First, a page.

Since I bought my battery powered kitchen clock more than 25 years ago, I forgave it for eventually running slow and losing time. I concluded that I needed a new one. The outgoing clock was about the size of a dinner plate with a chrome, tubular round frame and easy-to-read numbers. I wanted something similar, but kitchen clock fashion had advanced, so that now there was all manner of styles, many designed to make it difficult to tell the time. Most of them were too big anyway. Instead of a clock on the wall, they wanted the wall to be on the clock.
I’d all but given up finding the clock that resonated on a deep, subconscious level and was resigned to living a life of lateness – when fate intervened. I was standing in a queue at the post office. It was one those slow moving queues because all the people being served had complex problems that required long conversations and frequent disappearances of the assistants to ‘out the back’ where they probably had a recreation area with a coffee machine.
Post office queues are cleverly designed to take you through a maze of products that used to be strictly stationery related, but now can be anything at all – except vegetables. As I shuffled through the stacks of stuff thinking how useless to me it all was, there, at my feet, was the clock I needed in my life. It had a matte silver round frame and its face was simply a print of an old clock with some of the numbers half worn away. But it looked good. Once placed high on the kitchen wall it’s authenticity would be unquestioned. Even better, it was on sale for $10. Yes, ten dollars.
I picked it up as I might an animal at the pound that would have been put down if I hadn’t saved it. I carried it home, unpacked it and nestled in the battery. I was a little suspicious that the packing looked as though it had been opened before, but I pressed on.
The clock failed to start. I tried another, definitely new battery, and it still didn’t work, stuck resolutely on midnight. ‘Fool,’ I muttered to myself. ‘What did you expect from a ten dollar clock?’ It’s original price had been $19.95 – still below the belief threshold.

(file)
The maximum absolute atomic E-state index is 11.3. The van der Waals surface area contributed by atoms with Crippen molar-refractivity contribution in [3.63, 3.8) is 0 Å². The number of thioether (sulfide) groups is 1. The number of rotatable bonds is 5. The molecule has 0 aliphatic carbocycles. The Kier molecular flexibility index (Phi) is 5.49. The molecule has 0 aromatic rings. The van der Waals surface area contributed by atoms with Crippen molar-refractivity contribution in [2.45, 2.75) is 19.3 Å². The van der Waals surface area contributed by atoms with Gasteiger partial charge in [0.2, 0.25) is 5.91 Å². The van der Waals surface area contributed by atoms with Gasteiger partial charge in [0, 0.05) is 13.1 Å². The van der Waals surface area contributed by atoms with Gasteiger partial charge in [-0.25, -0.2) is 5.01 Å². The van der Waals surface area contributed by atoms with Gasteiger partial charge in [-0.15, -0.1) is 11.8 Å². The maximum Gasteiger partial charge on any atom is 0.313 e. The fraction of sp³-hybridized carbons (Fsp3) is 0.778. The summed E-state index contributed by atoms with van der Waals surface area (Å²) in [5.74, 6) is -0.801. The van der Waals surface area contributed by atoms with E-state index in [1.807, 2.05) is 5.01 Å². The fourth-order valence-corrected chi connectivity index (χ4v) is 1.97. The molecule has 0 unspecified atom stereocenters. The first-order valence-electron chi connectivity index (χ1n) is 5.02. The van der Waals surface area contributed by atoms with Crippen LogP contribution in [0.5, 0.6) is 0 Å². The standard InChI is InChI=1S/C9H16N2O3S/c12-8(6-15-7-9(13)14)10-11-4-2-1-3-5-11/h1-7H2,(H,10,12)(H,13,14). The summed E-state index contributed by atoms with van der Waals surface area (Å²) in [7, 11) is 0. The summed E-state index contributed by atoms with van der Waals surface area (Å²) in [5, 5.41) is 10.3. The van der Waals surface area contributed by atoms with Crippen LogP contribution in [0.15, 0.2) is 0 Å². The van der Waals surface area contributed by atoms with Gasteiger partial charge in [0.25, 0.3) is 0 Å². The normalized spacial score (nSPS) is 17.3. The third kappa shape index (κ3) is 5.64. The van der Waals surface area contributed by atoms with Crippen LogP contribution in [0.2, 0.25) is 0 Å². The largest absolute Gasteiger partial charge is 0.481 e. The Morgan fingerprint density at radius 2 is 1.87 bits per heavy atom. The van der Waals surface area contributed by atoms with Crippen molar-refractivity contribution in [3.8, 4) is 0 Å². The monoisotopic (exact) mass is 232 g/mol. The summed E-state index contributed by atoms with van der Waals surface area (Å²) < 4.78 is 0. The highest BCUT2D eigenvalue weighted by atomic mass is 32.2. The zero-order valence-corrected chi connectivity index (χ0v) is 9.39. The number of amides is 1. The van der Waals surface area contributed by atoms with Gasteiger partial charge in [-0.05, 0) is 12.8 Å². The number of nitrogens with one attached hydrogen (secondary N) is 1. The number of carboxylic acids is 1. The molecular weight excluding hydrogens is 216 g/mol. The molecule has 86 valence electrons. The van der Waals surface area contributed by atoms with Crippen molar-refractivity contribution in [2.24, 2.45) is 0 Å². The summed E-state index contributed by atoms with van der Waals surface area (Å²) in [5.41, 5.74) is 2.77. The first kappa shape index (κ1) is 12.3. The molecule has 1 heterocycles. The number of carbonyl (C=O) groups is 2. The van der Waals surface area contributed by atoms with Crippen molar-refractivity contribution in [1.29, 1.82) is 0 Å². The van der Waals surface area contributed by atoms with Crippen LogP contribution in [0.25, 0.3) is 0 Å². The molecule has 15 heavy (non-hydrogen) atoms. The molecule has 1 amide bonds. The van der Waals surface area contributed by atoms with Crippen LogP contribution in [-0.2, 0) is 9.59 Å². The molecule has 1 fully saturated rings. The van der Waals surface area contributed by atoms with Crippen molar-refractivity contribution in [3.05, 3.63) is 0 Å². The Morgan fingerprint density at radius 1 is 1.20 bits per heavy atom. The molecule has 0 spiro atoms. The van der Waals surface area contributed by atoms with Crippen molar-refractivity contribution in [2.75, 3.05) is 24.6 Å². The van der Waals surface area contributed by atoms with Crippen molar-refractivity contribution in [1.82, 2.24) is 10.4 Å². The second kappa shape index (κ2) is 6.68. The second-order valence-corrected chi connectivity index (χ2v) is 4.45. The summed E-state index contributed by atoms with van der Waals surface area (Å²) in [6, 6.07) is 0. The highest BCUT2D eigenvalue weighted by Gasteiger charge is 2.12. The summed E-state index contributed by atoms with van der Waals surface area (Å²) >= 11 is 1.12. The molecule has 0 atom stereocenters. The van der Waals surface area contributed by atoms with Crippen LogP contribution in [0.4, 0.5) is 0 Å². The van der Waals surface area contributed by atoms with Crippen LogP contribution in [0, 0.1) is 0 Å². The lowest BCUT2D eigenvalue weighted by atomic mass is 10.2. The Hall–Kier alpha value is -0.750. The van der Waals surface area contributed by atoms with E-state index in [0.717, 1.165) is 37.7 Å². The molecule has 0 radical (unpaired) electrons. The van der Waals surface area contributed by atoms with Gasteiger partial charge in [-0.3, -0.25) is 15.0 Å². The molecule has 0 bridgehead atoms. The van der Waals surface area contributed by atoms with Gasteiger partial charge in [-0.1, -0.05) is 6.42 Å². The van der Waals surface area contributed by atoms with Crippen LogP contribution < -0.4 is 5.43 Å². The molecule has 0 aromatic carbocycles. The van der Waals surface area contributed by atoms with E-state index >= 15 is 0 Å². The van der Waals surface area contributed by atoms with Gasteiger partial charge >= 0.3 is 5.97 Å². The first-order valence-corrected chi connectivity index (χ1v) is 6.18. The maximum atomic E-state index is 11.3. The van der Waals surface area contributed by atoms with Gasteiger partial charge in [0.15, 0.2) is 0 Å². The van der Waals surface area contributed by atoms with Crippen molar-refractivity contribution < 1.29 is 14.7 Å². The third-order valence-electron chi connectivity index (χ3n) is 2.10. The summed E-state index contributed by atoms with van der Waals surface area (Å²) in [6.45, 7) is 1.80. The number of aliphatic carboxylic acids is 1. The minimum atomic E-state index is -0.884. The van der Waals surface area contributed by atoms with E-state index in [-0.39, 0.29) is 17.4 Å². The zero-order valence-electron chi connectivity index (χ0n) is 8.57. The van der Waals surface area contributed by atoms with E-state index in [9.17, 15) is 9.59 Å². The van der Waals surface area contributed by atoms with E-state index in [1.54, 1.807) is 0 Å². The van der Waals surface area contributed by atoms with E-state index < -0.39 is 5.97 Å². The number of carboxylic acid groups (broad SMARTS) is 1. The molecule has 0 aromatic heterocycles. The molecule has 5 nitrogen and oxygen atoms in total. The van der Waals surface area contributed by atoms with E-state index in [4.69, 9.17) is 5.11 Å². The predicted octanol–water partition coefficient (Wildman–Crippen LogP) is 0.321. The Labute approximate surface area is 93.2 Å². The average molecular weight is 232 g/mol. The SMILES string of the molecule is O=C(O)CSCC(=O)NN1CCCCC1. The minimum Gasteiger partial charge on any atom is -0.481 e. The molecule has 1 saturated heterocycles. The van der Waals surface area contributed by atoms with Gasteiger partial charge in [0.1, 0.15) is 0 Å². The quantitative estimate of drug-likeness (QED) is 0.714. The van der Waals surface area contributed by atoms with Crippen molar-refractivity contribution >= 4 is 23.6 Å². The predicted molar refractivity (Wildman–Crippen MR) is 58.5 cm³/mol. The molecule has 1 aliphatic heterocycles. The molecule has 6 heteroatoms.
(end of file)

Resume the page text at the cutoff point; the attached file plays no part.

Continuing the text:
For once, I hadn’t thrown out the packaging, so instead of dismantling the box and its contents I mantled it, and went back to the post office, receipt in hand. The queue was still there, different people, but same queue. Finally it was my turn.
‘I bought this clock yesterday,” I told the stern Chinese counterperson, ‘but it doesn’t work.’
‘You want to return it?’
She peered in at the clock through the clear porthole in the box. ‘But you damage the clock,’ she said, pointing at the artistic ageing on the face.
‘No, no! That is how it is supposed to be. It was made to look old.’
‘Hmm, look like damage to me,’ she said, holding the box up to her face for a microscopic view.
‘Special effect,’ I explained. ‘I mean, how could I wear out the clock in one day?’
‘Hmm, I don’t know. Very strange. I have to ask my supervisor.’
She disappeared ‘out the back’ with my clock, probably to discuss my suspected vandalism and take a leisurely coffee at the same time.
Eventually she returned and, without a word, gave me a ten dollar note.
I scurried out before the supervisor could reconsider.
At home I picked up the old, about-to-be-euthanased clock, scraped the green stuff of its terminals, thoroughly cleaned every part with Metho, put in a new battery and it immediately began eagerly ticking in gratitude.
It is now back on the kitchen wall, keeping perfect time..